Under Review: West Virginia’s 2014 Season (Part One)


Another college football season has come and gone and so has another WVU football season. The 2014 season provided a plethora of ups and downs, but in the end, while displaying a better record than last season — the Mountaineers took a nosedive near the end and couldn’t claim a bowl victory.

In this three part series, we’ll take a look at what happened to the 2014 Mountaineers game-by-game:

Game One: 

Despite falling to Alabama in the season opener, there was a lot of good that came from starting the season 0-1.

Right from the get-go, head coach Dana Holgorsen named Clint Trickett the starting quarterback. In 2013 the Mountaineers rode the quarterback carousel, not knowing who would be under center each game, but this season Trickett was deemed “the guy.”

Many were skeptical is both Trickett and West Virginia’s chances versus Alabama, and in the end, the Mountaineers did fall short, but the loss garnered a moral victory.

Trickett played immensely well and not just in terms of numbers. He looked sharp and was easily more comfortable in Holgorsen’s offense compared to a season ago. Not to mention, the tandem of Trickett and wide receiver Kevin White was born.

Maybe, just maybe if a few more plays were made by West Virginia, the Mountaineers could have snuck out of Atlanta with a win. The close game against Alabama sparked confidence in the team and in fans.

Game Two: 

There wasn’t too much to discuss following West Virginia’s blowout win over Towson. Pitching a shut out, Trickett went 34-40 for 348-yards and two touchdowns. WVU fans also saw four rushing touchdowns from four different players including highly touted prospect, quarterback William Crest.

It was a game in which the Mountaineers connected on all cylinders, and although Towson — Division I – CAA school — was considered a weak opponent, it’s still difficult to hand someone a shut out in college football.

Game Three: 

In week three, the Mountaineers traveled to play Maryland in a game that had a lot riding on it.

In 2013, the Terps handed West Virginia one of its most embarrassing losses in recent memory. Maryland throttled Hogorsen and company, 34-0.

Sep 13, 2014; College Park, MD, USA; West Virginia Mountaineers kicker Josh Lambert (86) and holder Michael Molinari (48) watch the game winning field goal over the Maryland Terrapins at Byrd Stadium. Mandatory Credit: Mitch Stringer-USA TODAY Sports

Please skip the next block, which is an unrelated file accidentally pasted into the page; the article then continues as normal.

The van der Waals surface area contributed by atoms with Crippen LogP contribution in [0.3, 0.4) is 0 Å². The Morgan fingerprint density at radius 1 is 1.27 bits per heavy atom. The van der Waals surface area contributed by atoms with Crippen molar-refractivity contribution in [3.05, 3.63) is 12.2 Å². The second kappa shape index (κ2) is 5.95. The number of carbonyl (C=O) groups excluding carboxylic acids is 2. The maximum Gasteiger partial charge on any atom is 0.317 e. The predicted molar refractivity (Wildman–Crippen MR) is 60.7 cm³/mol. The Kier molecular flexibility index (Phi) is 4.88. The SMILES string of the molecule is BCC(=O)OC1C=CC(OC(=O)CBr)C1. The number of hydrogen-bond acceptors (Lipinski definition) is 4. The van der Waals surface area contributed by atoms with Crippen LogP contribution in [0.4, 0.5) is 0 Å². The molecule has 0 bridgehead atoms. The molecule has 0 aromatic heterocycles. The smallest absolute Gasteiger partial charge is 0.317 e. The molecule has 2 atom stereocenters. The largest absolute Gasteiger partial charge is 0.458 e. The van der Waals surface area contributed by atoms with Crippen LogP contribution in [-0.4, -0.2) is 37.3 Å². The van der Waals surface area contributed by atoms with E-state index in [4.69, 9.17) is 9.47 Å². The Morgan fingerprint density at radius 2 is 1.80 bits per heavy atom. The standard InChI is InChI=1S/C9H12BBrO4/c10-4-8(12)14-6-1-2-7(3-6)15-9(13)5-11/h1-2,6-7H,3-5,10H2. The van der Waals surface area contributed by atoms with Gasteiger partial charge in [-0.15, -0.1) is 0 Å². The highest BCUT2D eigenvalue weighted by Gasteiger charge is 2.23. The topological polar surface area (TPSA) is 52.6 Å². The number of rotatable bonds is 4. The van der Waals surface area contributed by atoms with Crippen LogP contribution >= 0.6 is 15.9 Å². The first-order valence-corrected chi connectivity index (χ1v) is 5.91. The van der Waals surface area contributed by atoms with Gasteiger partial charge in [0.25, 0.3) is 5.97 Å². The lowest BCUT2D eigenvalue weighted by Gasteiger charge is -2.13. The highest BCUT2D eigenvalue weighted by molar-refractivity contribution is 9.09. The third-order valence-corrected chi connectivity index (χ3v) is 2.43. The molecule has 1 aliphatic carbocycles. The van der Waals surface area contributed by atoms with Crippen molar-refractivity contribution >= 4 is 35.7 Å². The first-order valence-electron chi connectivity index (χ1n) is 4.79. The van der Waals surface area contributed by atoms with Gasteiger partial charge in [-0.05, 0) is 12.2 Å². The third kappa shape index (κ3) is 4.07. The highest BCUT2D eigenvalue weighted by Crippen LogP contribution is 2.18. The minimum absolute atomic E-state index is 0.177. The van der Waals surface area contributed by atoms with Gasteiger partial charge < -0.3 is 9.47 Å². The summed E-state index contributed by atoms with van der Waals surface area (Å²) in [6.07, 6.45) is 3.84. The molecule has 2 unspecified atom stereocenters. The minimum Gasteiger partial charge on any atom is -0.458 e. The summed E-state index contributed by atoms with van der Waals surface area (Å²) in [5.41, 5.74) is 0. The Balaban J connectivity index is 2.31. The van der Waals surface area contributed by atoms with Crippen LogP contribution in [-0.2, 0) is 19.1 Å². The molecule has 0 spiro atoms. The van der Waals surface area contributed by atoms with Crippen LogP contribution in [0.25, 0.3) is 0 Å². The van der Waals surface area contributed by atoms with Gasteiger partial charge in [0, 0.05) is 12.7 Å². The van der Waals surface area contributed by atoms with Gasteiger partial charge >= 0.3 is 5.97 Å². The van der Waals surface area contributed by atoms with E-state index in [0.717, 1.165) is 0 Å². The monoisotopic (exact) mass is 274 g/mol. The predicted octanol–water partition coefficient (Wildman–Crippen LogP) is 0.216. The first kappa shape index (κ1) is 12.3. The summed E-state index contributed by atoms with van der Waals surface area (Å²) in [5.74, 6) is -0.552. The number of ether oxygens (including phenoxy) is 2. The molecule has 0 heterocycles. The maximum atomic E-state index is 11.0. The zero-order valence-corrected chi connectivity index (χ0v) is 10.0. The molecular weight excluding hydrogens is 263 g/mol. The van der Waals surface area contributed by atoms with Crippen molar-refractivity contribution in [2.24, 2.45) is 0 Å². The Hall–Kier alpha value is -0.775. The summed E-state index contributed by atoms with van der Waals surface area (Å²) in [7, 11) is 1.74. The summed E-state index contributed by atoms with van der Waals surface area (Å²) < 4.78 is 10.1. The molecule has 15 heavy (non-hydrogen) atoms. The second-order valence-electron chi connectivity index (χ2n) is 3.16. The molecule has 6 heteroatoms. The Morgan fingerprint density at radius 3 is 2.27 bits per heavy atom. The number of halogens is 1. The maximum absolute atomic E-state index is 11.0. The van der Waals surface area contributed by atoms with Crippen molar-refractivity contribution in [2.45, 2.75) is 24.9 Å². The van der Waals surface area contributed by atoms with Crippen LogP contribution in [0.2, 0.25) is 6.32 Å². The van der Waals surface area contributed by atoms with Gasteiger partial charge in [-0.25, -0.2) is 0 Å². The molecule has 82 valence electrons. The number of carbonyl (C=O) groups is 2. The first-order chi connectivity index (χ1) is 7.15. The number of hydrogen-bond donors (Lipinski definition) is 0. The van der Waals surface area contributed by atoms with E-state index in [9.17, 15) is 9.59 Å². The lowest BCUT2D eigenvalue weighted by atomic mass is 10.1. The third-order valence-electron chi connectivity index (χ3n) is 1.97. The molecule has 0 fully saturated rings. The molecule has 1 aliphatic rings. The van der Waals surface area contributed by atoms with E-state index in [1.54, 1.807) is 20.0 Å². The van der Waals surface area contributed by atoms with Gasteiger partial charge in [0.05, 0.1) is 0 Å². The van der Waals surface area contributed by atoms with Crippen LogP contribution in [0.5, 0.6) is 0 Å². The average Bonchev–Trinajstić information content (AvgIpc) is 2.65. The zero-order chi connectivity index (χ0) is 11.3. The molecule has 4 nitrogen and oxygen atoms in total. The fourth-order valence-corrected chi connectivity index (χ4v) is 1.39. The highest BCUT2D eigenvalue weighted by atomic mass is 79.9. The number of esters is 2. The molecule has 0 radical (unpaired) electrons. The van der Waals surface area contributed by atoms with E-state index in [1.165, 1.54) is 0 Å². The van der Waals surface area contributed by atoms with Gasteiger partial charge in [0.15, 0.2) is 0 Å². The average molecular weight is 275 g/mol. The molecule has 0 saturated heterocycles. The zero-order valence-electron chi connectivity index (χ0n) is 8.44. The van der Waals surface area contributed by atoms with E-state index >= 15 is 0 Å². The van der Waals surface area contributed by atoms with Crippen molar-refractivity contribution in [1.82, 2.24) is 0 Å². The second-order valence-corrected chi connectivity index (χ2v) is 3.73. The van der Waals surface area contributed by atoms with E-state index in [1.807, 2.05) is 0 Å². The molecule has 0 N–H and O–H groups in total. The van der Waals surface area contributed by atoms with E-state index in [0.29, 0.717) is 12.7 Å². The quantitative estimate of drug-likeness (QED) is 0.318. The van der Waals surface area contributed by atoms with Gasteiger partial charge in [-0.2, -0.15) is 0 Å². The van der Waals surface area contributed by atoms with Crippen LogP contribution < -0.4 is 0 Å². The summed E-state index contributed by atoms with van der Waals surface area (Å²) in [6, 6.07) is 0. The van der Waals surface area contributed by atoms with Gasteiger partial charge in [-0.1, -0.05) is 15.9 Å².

The story, however, was different this last time around. Last season there was a lot of talk about how WVU started games, but never finished. The Mountaineers jumped out to a 28-6 lead in the second quarter, but surrendered the lead, allowing Maryland to tie the game in the fourth quarter.

WVU permitted Maryland’s William Likely to return a punt for a 69-yard touchdown. This was the first showing of what was an unpredictable, less-than-stellar, special teams for West Virginia.

It was a fast start, but after laying off the throttle, the game was knotted at 37. It begged the question: Can WVU finish what it started?

Ultimately, the Mountaineers prevailed. A 47-yard, game-winning field goal from Josh Lambert as time expired gave West Virginia the victory.

Even though a win is a win, a few seeds were planted — the special teams appeared vulnerable, and Josh Lambert gave us a glimpse of the consistent kicker he’s become.

Game Four: 

When the Sooners came to Morgantown, it gave West Virginia a chance to knockoff a nationally ranked team and state its case for a legitimate contender in the Big 12.

In the first half it appeared that the Mountaineers could hang with the Sooners. The game was tied at the half 24-24, but momentum shifted toward Oklahoma as West Virginia’s special teams surrendered a 100-yard kickoff return just before the half.

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That hurt, but in the second half Samaje Perine was the killer. The Sooner’s freshman, backup, running back amassed 242-yards and four touchdowns on the game.

The Mountaineers had no answer for the Sooners ground game and Holgorsen’s squad fell, yet again, to a nationally ranked team.

Through four games, West Virginia displayed a 2-2 record. At .500, the Mountaineers were still okay in terms of being a contender. Two legitimate losses, one to a college football playoff team and the other to a tough (at the start) Oklahoma team.

Even though a win over Oklahoma or Alabama would’ve shaken things up, the best for West Virginia was yet to come.